Advectus' patented technology uses nanoparticles composed of a poly(butylcyanoacrylate), to which the drug adheres. To facilitate transport to the brain and prevent the body's immune system from destroying the particles, they are then coated with the surfactant Polysorbate-80. Following simple intravenous administration, Apo-lipoproteins begin adhering to the coated particles, which then appear to mimic low-density lipoproteins (LDL).
These "camouflaged" particles pass through the BBB and degrade, releasing the approved, anti-cancer drug, doxorubicin, to be absorbed by the tumor. The exact mechanism of this delivery is not yet known but most likely depends partly on the numerous LDL receptors in the cells making up the BBB as well as an even higher percentage of LDL receptors found in primary brain tumors, such as glioblastomas, explains Dr. Morgan.
Unlike many competitor products, Advectus' nanotechnology has the potential to treat several tumor types (primary and secondary) in most patients. It will also most likely allow the adhered drug to access all parts of the brain, and not only the margins of cavities remaining after tumor removal.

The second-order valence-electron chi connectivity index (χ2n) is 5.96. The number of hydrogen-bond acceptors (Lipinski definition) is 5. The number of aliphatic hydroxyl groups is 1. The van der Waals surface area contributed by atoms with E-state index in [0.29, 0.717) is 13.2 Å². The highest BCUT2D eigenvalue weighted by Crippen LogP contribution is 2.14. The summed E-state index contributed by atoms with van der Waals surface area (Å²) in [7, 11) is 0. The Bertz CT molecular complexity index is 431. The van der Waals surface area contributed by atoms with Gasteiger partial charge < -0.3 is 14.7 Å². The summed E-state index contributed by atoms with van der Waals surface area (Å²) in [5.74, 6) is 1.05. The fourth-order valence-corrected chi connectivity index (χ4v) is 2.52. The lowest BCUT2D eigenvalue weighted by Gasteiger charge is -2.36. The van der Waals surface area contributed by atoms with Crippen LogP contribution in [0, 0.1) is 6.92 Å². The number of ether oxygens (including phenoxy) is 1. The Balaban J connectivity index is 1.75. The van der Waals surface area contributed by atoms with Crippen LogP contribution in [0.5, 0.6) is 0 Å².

Advectus Life Sciences Inc. has entered into a collaboration agreement with the University of North Carolina at Chapel Hill (UNC-CH) to determine the efficacy of its patented nanoparticle based-delivery system on several different types of tumor lines that commonly metastasize to the brain. The cell lines include lung carcinoma, breast carcinoma, melanoma, renal cell carcinoma, and colon carcinomas.
Initially, the technology was tested in these cell lines in vitro (cell culture) and was very successful. As this article comes to press, the in vivo stage will be underway measuring the effectiveness of the treatment against several of these metastatic tumors that are growing in the brains of live rodents. The work is intended to lead into Phase I clinical trials in humans with the Cancer Center at UNC-CH.